Maybe it’s just me. . .

When I am asked who my favorite authors are I often respond by listing my favorite books instead. I have yet to find a contemporary author whose every book is among my my favorites. And I guess I am okay with that. I know I don’t always hit one of out of the park every time I write a novel, how could I place the same demands on another writer?

For example, I loved Sue Monk Kidd’s The Secret Life of Bees. Not so much The Mermaid Chair. I gobbled up Ahab’s Wife by Sena Jeter Naslund, and only merely enjoyed Four Spirits. Loved Map of the World by Jane Hamilton, just liked When Madeline was Young. And I thoroughly enjoyed Anita Diamant’s The Red Tent and was so glad to hear she had something new out this fall, Day After Night.

I liked it. But I can’t say I loved it. I loved the premise, and I still love her writing style, but the execution of the story didn’t grab me like Red Tent did. The level of magic in the prose was decidedly different. Or maybe I am different, five years after reading Red Tent.

Here’s the story in a nutshell from the book’s promo material: “Day After Night is based on the extraordinary true story of the October 1945 rescue of more than two hundred prisoners from the Atlit internment camp, a prison for “illegal” immigrants run by the British military near the Mediterranean coast south of Haifa. The story is told through the eyes of four young women at the camp with profoundly different stories. All of them survived the Holocaust: Shayndel, a Polish Zionist; Leonie, a Parisian beauty; Tedi, a hidden Dutch Jew; and Zorah, a concentration camp survivor. Haunted by unspeakable memories and losses, afraid to begin to hope, Shayndel, Leonie, Tedi, and Zorah find salvation in the bonds of friendship and shared experience even as they confront the challenge of re-creating themselves in a strange new country.”

That premise alone would’ve hooked me even without having read The Red Tent. But each evening as I read the next chapter of Day After Night I found myself anticipating the moment when I wouldn’t be able to put it down. That moment never came. I liked the book very much. But I was able to put it down. The prose is lovely, and Diamant’s voice is as simplistically powerful as always but there was no Wow! factor this time. And I found the ending sentences rather trite. I doubt my editor would’ve let me offer up the same last closing lines. “You can do better,” she would’ve said.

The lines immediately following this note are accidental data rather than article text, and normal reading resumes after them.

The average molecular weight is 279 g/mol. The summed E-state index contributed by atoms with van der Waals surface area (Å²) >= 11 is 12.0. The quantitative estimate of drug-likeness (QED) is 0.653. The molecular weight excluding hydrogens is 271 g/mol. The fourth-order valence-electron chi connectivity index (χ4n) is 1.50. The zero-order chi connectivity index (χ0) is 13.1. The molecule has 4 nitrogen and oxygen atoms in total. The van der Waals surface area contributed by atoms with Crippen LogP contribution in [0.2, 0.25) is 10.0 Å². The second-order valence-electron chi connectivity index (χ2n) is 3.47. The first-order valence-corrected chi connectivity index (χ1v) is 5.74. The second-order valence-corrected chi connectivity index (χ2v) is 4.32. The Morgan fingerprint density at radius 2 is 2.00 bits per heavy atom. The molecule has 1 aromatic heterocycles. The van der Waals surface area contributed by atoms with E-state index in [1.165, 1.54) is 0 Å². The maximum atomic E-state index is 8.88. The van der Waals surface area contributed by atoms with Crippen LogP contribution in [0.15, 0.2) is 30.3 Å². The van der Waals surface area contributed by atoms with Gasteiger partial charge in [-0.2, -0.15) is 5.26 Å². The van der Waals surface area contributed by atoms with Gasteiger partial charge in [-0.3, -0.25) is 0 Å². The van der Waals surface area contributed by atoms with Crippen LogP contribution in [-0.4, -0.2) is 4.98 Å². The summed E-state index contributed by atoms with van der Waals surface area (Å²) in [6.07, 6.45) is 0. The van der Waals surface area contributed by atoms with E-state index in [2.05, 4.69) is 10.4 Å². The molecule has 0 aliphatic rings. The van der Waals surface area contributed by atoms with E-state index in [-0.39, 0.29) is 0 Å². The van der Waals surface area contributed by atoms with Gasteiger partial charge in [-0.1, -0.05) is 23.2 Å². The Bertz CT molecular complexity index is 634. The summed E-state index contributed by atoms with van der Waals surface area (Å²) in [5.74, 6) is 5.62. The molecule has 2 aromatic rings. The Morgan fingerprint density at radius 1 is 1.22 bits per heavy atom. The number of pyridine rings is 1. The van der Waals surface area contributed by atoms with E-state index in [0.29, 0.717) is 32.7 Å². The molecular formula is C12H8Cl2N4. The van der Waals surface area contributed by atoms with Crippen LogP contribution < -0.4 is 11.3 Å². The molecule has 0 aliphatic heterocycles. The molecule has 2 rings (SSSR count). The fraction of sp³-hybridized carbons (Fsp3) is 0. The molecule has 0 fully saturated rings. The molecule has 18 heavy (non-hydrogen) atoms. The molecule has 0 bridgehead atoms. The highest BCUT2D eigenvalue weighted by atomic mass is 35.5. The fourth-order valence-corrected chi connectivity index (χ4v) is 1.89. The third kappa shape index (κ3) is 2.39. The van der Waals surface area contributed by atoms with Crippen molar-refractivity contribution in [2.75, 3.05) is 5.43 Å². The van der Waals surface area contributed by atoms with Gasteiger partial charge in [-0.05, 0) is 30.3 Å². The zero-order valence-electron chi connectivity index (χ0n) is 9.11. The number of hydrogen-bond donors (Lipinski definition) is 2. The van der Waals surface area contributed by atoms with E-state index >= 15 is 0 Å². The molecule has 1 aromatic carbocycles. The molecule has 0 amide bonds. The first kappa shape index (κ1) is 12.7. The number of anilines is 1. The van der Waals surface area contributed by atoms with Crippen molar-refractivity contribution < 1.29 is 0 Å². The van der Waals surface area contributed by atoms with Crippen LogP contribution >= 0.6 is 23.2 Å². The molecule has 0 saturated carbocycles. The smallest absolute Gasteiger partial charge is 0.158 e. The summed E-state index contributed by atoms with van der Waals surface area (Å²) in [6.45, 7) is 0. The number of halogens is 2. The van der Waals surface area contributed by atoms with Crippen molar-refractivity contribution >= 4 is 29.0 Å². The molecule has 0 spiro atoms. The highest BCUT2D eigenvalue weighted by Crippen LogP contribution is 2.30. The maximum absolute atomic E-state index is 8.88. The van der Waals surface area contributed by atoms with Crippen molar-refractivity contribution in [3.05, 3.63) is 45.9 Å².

Perhaps I am becoming too much of an editor. I don’t mean to read others’ novels with a critical eye, but I do. And I can’t seem to stop.

It’s a good book. But my expectations were high.

And I really don’t know if I want to figure out how to lower them. I think having them makes me want to be a better writer. . .

Author: Susan

This post has 4 Comments

  1. Wendy @ All in a Day's Thought on December 1, 2009 at 12:27 pm

    Susan, This was interesting to read because my expectations are high for this book as well. I've noticed you and I tend to enjoy the same type of books. I also didn't get into The Mermaid Chair as I did Secret Life…

    Hmmmm. I have stacks that I want to read. This book doesn't move to the top.

    I also agree it is good to challenge ourselves.
    Thanks for the review.
    ~ Wendy

  2. Nicole on December 1, 2009 at 7:58 pm

    I think it's harder for “sculpted” writers who've been trained by a certain form and embraced a certain kind of writing to read others' fiction with abandon–to not view the weaknesses in the story as subjective and insist it's a technical problem.
    The pursuit of perfection can be a ball and chain to satisfaction and even disappointment, convincing ourselves it could've been done better when really it's just our opinion. JMO, by the way. 😉

  3. Susan Meissner on December 2, 2009 at 1:31 am

    Wendy: Do keep it on your stack. There were parts that still haunt me.

    Nicole: You are so right. I think I approach each novel I read as if I am trying on shoes for my own two feet instead of just enjoying the look of someone else's shoes!

  4. Cherry Shellabarger on December 5, 2009 at 6:19 am

    You make a good point about not lowering the standard.

    There are books I read as models and examples, and books I read that encourage me (If they got THAT published, there is hope for me). There are also books I read and enjoy, clearly seeing the typos, grammatical errors, or plot-holes; and yes, that is disappointing somehow, when I wanted so much more.

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